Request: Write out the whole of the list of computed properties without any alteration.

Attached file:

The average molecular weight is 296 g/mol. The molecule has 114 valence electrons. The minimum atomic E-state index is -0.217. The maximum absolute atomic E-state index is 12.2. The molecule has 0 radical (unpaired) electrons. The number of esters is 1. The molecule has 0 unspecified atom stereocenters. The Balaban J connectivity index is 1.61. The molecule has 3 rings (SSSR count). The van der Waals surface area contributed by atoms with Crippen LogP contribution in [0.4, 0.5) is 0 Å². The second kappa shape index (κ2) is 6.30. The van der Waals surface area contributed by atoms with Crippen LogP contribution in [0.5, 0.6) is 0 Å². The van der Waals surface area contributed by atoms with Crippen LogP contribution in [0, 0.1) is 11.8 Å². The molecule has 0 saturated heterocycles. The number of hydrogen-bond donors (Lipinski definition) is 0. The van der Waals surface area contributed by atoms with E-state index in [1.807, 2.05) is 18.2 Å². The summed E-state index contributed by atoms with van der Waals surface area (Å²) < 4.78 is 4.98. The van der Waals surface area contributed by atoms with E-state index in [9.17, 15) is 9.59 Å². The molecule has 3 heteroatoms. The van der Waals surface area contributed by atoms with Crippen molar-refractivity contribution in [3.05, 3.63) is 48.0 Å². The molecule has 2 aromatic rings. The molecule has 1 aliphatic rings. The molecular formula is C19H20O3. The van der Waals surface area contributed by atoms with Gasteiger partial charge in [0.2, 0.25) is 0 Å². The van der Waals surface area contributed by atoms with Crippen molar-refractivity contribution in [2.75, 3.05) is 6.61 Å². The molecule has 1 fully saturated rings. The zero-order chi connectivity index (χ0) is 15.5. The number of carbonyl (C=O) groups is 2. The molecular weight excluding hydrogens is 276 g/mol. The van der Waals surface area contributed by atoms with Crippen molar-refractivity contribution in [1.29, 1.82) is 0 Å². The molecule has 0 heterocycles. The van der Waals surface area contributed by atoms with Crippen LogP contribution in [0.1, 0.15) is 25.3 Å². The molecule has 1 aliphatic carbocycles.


The average molecular weight is 296 g/mol. The molecule has 114 valence electrons. The minimum atomic E-state index is -0.217. The maximum absolute atomic E-state index is 12.2. The molecule has 0 radical (unpaired) electrons. The number of esters is 1. The molecule has 0 unspecified atom stereocenters. The Balaban J connectivity index is 1.61. The molecule has 3 rings (SSSR count). The van der Waals surface area contributed by atoms with Crippen LogP contribution in [0.4, 0.5) is 0 Å². The second kappa shape index (κ2) is 6.30. The van der Waals surface area contributed by atoms with Crippen LogP contribution in [0.5, 0.6) is 0 Å². The van der Waals surface area contributed by atoms with Crippen LogP contribution in [0, 0.1) is 11.8 Å². The molecule has 0 saturated heterocycles. The number of hydrogen-bond donors (Lipinski definition) is 0. The van der Waals surface area contributed by atoms with E-state index in [1.807, 2.05) is 18.2 Å². The summed E-state index contributed by atoms with van der Waals surface area (Å²) < 4.78 is 4.98. The van der Waals surface area contributed by atoms with E-state index in [9.17, 15) is 9.59 Å². The molecule has 3 heteroatoms. The van der Waals surface area contributed by atoms with Crippen molar-refractivity contribution in [3.05, 3.63) is 48.0 Å². The molecule has 2 aromatic rings. The molecule has 1 aliphatic rings. The molecular formula is C19H20O3. The van der Waals surface area contributed by atoms with Gasteiger partial charge in [0.2, 0.25) is 0 Å². The van der Waals surface area contributed by atoms with Crippen molar-refractivity contribution in [2.75, 3.05) is 6.61 Å². The molecule has 1 fully saturated rings. The zero-order chi connectivity index (χ0) is 15.5. The number of carbonyl (C=O) groups is 2. The molecular weight excluding hydrogens is 276 g/mol. The van der Waals surface area contributed by atoms with Crippen molar-refractivity contribution in [1.29, 1.82) is 0 Å². The molecule has 0 heterocycles. The van der Waals surface area contributed by atoms with Crippen LogP contribution in [0.1, 0.15) is 25.3 Å². The molecule has 1 aliphatic carbocycles.